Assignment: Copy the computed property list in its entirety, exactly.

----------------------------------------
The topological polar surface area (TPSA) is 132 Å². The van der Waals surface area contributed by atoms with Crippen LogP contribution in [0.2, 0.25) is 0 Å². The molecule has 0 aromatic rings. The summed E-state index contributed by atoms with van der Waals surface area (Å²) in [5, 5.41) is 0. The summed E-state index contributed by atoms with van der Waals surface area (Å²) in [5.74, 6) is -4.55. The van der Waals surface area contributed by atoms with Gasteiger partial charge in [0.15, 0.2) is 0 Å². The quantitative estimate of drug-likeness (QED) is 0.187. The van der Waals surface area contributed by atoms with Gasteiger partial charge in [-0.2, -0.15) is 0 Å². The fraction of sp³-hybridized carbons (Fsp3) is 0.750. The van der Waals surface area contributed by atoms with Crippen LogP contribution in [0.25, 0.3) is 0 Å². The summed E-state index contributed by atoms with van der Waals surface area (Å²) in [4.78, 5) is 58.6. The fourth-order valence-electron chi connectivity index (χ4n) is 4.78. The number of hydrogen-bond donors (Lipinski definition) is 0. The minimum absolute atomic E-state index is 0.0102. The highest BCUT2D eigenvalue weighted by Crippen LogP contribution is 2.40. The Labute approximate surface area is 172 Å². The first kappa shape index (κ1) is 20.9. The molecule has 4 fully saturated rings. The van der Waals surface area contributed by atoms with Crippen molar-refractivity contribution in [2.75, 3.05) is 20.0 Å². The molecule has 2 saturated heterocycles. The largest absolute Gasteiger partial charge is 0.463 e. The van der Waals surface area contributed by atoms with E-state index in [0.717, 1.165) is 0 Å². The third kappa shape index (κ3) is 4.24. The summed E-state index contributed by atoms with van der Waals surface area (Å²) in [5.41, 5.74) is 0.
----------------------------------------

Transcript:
The topological polar surface area (TPSA) is 132 Å². The van der Waals surface area contributed by atoms with Crippen LogP contribution in [0.2, 0.25) is 0 Å². The molecule has 0 aromatic rings. The summed E-state index contributed by atoms with van der Waals surface area (Å²) in [5, 5.41) is 0. The summed E-state index contributed by atoms with van der Waals surface area (Å²) in [5.74, 6) is -4.55. The van der Waals surface area contributed by atoms with Gasteiger partial charge in [0.15, 0.2) is 0 Å². The quantitative estimate of drug-likeness (QED) is 0.187. The van der Waals surface area contributed by atoms with Gasteiger partial charge in [-0.2, -0.15) is 0 Å². The fraction of sp³-hybridized carbons (Fsp3) is 0.750. The van der Waals surface area contributed by atoms with Crippen LogP contribution in [0.25, 0.3) is 0 Å². The summed E-state index contributed by atoms with van der Waals surface area (Å²) in [4.78, 5) is 58.6. The fourth-order valence-electron chi connectivity index (χ4n) is 4.78. The number of hydrogen-bond donors (Lipinski definition) is 0. The minimum absolute atomic E-state index is 0.0102. The highest BCUT2D eigenvalue weighted by Crippen LogP contribution is 2.40. The Labute approximate surface area is 172 Å². The first kappa shape index (κ1) is 20.9. The molecule has 4 fully saturated rings. The van der Waals surface area contributed by atoms with Crippen molar-refractivity contribution in [2.75, 3.05) is 20.0 Å². The molecule has 2 saturated heterocycles. The largest absolute Gasteiger partial charge is 0.463 e. The van der Waals surface area contributed by atoms with E-state index in [0.717, 1.165) is 0 Å². The third kappa shape index (κ3) is 4.24. The summed E-state index contributed by atoms with van der Waals surface area (Å²) in [5.41, 5.74) is 0.